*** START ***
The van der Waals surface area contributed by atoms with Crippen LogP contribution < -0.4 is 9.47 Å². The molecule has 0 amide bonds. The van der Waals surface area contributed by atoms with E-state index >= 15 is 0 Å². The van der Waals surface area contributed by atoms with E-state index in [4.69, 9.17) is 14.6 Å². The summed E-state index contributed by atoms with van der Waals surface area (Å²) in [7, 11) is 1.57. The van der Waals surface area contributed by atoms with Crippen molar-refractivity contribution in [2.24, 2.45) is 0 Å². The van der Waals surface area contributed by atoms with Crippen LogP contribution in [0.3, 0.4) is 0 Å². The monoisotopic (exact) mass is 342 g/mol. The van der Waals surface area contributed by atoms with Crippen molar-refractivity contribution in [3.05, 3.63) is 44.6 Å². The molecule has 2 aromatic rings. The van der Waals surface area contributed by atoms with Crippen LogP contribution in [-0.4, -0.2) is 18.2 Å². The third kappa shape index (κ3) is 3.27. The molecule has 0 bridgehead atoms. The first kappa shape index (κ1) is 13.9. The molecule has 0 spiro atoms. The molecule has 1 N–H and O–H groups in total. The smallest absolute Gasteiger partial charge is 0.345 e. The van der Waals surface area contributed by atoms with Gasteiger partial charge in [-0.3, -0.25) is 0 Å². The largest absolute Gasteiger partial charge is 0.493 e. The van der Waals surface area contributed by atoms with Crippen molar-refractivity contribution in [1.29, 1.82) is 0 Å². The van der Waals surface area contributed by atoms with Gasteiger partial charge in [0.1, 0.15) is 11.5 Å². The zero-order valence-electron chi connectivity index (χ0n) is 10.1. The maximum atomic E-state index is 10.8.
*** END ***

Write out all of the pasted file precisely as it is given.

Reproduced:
The van der Waals surface area contributed by atoms with Crippen LogP contribution < -0.4 is 9.47 Å². The molecule has 0 amide bonds. The van der Waals surface area contributed by atoms with E-state index >= 15 is 0 Å². The van der Waals surface area contributed by atoms with E-state index in [4.69, 9.17) is 14.6 Å². The summed E-state index contributed by atoms with van der Waals surface area (Å²) in [7, 11) is 1.57. The van der Waals surface area contributed by atoms with Crippen molar-refractivity contribution in [2.24, 2.45) is 0 Å². The van der Waals surface area contributed by atoms with Crippen LogP contribution in [0.3, 0.4) is 0 Å². The monoisotopic (exact) mass is 342 g/mol. The van der Waals surface area contributed by atoms with Crippen molar-refractivity contribution in [3.05, 3.63) is 44.6 Å². The molecule has 2 aromatic rings. The van der Waals surface area contributed by atoms with Crippen LogP contribution in [-0.4, -0.2) is 18.2 Å². The third kappa shape index (κ3) is 3.27. The molecule has 0 bridgehead atoms. The first kappa shape index (κ1) is 13.9. The molecule has 0 spiro atoms. The molecule has 1 N–H and O–H groups in total. The smallest absolute Gasteiger partial charge is 0.345 e. The van der Waals surface area contributed by atoms with Gasteiger partial charge in [-0.3, -0.25) is 0 Å². The largest absolute Gasteiger partial charge is 0.493 e. The van der Waals surface area contributed by atoms with Crippen molar-refractivity contribution in [1.29, 1.82) is 0 Å². The van der Waals surface area contributed by atoms with Gasteiger partial charge in [0.1, 0.15) is 11.5 Å². The zero-order valence-electron chi connectivity index (χ0n) is 10.1. The maximum atomic E-state index is 10.8.